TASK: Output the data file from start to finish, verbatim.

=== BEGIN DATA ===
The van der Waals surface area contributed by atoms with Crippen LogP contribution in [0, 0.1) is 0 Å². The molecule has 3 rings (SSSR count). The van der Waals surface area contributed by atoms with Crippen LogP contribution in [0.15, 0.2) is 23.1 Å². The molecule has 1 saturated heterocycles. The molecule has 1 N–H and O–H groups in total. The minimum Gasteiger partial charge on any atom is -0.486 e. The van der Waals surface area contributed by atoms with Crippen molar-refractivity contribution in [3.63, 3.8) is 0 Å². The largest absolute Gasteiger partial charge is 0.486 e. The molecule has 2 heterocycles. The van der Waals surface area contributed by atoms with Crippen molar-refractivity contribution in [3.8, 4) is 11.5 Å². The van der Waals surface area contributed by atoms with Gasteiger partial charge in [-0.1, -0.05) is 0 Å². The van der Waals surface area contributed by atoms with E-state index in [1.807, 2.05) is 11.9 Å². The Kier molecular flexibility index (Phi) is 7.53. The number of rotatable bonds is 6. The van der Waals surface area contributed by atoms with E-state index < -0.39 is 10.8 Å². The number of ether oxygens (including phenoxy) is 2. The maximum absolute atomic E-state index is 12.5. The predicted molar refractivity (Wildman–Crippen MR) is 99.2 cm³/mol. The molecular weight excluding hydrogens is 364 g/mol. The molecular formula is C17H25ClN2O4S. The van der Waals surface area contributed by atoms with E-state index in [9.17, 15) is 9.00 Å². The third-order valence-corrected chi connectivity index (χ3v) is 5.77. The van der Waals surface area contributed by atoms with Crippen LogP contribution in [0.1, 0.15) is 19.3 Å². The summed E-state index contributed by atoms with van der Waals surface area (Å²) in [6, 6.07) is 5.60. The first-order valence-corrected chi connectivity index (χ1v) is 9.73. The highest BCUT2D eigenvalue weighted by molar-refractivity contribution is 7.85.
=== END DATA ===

The van der Waals surface area contributed by atoms with Crippen LogP contribution in [0, 0.1) is 0 Å². The molecule has 3 rings (SSSR count). The van der Waals surface area contributed by atoms with Crippen LogP contribution in [0.15, 0.2) is 23.1 Å². The molecule has 1 saturated heterocycles. The molecule has 1 N–H and O–H groups in total. The minimum Gasteiger partial charge on any atom is -0.486 e. The van der Waals surface area contributed by atoms with Crippen molar-refractivity contribution in [3.63, 3.8) is 0 Å². The largest absolute Gasteiger partial charge is 0.486 e. The molecule has 2 heterocycles. The van der Waals surface area contributed by atoms with Crippen molar-refractivity contribution in [3.8, 4) is 11.5 Å². The van der Waals surface area contributed by atoms with Gasteiger partial charge in [-0.1, -0.05) is 0 Å². The van der Waals surface area contributed by atoms with E-state index in [1.807, 2.05) is 11.9 Å². The Kier molecular flexibility index (Phi) is 7.53. The number of rotatable bonds is 6. The van der Waals surface area contributed by atoms with E-state index < -0.39 is 10.8 Å². The number of ether oxygens (including phenoxy) is 2. The maximum absolute atomic E-state index is 12.5. The predicted molar refractivity (Wildman–Crippen MR) is 99.2 cm³/mol. The molecular weight excluding hydrogens is 364 g/mol. The molecular formula is C17H25ClN2O4S. The van der Waals surface area contributed by atoms with E-state index in [9.17, 15) is 9.00 Å². The third-order valence-corrected chi connectivity index (χ3v) is 5.77. The van der Waals surface area contributed by atoms with Crippen LogP contribution in [0.1, 0.15) is 19.3 Å². The summed E-state index contributed by atoms with van der Waals surface area (Å²) in [6, 6.07) is 5.60. The first-order valence-corrected chi connectivity index (χ1v) is 9.73. The highest BCUT2D eigenvalue weighted by molar-refractivity contribution is 7.85.